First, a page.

Genetic analysis of subjects with unknown mutations is likely to yield important insights into additional pathways involved in the regulation of GnRH secretion. Here, we propose a genetic investigation of subjects with IHH to characterize further the phenotypic effect of previously described genetic variants, as well as to identify novel genes involved in congenital GnRH deficiency. In collaboration with the Reproductive Endocrine Unit at the Massachusetts General Hospital, we will use both candidate gene and whole exome approaches, as well as linkage analysis. The collaboration will allow for sufficient statistical power to conduct such an investigation.
This protocol will utilize the disease model of IHH to increase our understanding of the physiology of GnRH secretion, including the neuroendocrine regulation of GnRH pulsatility. Examining the genetic characteristics of subjects with isolated GnRH deficiency will reveal insights into the mechanisms underlying the reawakening of the hypothalamic-pituitary-gonadal axis at puberty, providing opportunities for new diagnostic capabilities and therapeutic interventions for disorders of puberty and fertility.
|Study Type :||Observational|
|Estimated Enrollment :||500 participants|
|Official Title:||The Molecular Basis of Inherited Reproductive Disorders|
|Actual Study Start Date :||April 25, 2012|
Central Precious Puberty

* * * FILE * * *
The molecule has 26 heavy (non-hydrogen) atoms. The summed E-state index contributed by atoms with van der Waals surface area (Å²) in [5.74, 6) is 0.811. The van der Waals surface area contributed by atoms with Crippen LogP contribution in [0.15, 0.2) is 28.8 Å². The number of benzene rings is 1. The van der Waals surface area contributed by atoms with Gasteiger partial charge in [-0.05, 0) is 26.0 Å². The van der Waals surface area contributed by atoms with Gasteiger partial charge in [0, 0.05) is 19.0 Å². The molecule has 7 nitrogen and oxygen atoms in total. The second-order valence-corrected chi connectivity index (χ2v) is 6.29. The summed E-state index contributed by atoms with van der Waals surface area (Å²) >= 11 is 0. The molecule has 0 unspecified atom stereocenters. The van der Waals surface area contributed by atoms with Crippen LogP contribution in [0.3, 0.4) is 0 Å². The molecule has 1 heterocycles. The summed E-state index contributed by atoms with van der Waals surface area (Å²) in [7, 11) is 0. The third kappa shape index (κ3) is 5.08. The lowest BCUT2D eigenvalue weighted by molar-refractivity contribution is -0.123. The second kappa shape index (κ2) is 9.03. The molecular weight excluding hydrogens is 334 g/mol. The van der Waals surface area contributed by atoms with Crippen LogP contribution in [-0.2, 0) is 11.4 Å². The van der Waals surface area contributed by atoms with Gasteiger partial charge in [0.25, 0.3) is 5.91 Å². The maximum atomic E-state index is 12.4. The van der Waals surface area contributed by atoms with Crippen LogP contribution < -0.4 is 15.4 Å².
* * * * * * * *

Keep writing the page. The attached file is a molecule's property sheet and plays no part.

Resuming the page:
IHH, KS, GnRH Deficiency, BAM syndrome (arhinia), HA, CDP subjects
- The main outcome is the identification of known and novel genetic variants in individuals representing the complete spectrum of idiopathic hypogonadotropic hypogonadism. [ Time Frame: Ongoing/exploratory ]The main outcome is the identification of known and novel genetic variants in individuals representing the complete spectrum of idiopathic hypogonadotropic hypogonadotropic hypogonadism
- Phenotypic correlations, made by comparing the results of the genotypic analysis with clinical and/or biochemical characteristics, as well as discovery of genes worthy of further functional analysis. [ Time Frame: Ongoing/exploratory ]Phenotypic correlations, made by comparing the results of the genotypic analysis with clinical and/or biochemical characteristics, as well as discovery of genes worthy of further functional analysis.
To learn more about this study, you or your doctor may contact the study research staff using the contact information provided by the sponsor.
Please refer to this study by its ClinicalTrials.gov identifier (NCT number): NCT01500447
|Contact: Janet E Hall, M.D.||(919) firstname.lastname@example.org|
|United States, Maryland|
|National Institutes of Health Clinical Center, 9000 Rockville Pike||Recruiting|
|Bethesda, Maryland, United States, 20892|
|Contact: For more information at the NIH Clinical Center contact Office of Patient Recruitment (OPR) 800-411-1222 ext TTY8664111010 email@example.com|
|United States, North Carolina|
|NIEHS Clinical Research Unit (CRU)||Recruiting|
|Research Triangle Park, North Carolina, United States, 27713|
|Contact: Janet Hall, M.D. 919-316-4525 firstname.lastname@example.org|
|Principal Investigator:||Janet E Hall, M.D.||National Institute of Environmental Health Sciences (NIEHS)|